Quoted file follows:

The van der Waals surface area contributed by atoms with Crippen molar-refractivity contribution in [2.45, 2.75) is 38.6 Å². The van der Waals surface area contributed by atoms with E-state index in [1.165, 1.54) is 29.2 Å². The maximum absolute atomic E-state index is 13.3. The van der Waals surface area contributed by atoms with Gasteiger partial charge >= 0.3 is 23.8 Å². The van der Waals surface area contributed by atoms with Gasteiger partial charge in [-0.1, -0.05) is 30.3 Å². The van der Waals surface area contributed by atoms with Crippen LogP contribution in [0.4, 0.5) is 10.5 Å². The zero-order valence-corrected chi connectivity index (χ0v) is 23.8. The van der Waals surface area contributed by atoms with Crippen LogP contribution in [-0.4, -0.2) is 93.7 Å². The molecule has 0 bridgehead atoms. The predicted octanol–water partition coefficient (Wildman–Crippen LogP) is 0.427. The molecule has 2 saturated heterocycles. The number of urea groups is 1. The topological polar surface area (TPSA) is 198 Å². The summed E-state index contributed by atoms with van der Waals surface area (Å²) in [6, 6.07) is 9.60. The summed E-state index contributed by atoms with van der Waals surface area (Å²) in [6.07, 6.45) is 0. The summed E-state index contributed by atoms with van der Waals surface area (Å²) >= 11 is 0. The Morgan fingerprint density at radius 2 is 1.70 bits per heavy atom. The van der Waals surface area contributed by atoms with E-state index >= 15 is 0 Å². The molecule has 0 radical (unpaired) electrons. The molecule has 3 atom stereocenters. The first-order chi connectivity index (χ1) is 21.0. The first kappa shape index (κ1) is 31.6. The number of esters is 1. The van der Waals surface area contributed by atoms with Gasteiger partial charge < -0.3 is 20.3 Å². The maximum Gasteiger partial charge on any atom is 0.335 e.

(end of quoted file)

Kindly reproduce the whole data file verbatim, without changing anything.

The van der Waals surface area contributed by atoms with Crippen molar-refractivity contribution in [2.45, 2.75) is 38.6 Å². The van der Waals surface area contributed by atoms with E-state index in [1.165, 1.54) is 29.2 Å². The maximum absolute atomic E-state index is 13.3. The van der Waals surface area contributed by atoms with Gasteiger partial charge >= 0.3 is 23.8 Å². The van der Waals surface area contributed by atoms with Gasteiger partial charge in [-0.1, -0.05) is 30.3 Å². The van der Waals surface area contributed by atoms with Crippen LogP contribution in [0.4, 0.5) is 10.5 Å². The zero-order valence-corrected chi connectivity index (χ0v) is 23.8. The van der Waals surface area contributed by atoms with Crippen LogP contribution in [-0.4, -0.2) is 93.7 Å². The molecule has 0 bridgehead atoms. The predicted octanol–water partition coefficient (Wildman–Crippen LogP) is 0.427. The molecule has 2 saturated heterocycles. The number of urea groups is 1. The topological polar surface area (TPSA) is 198 Å². The summed E-state index contributed by atoms with van der Waals surface area (Å²) in [6, 6.07) is 9.60. The summed E-state index contributed by atoms with van der Waals surface area (Å²) in [6.07, 6.45) is 0. The summed E-state index contributed by atoms with van der Waals surface area (Å²) >= 11 is 0. The Morgan fingerprint density at radius 2 is 1.70 bits per heavy atom. The van der Waals surface area contributed by atoms with E-state index >= 15 is 0 Å². The molecule has 0 radical (unpaired) electrons. The molecule has 3 atom stereocenters. The first-order chi connectivity index (χ1) is 21.0. The first kappa shape index (κ1) is 31.6. The number of esters is 1. The van der Waals surface area contributed by atoms with Gasteiger partial charge < -0.3 is 20.3 Å². The maximum Gasteiger partial charge on any atom is 0.335 e.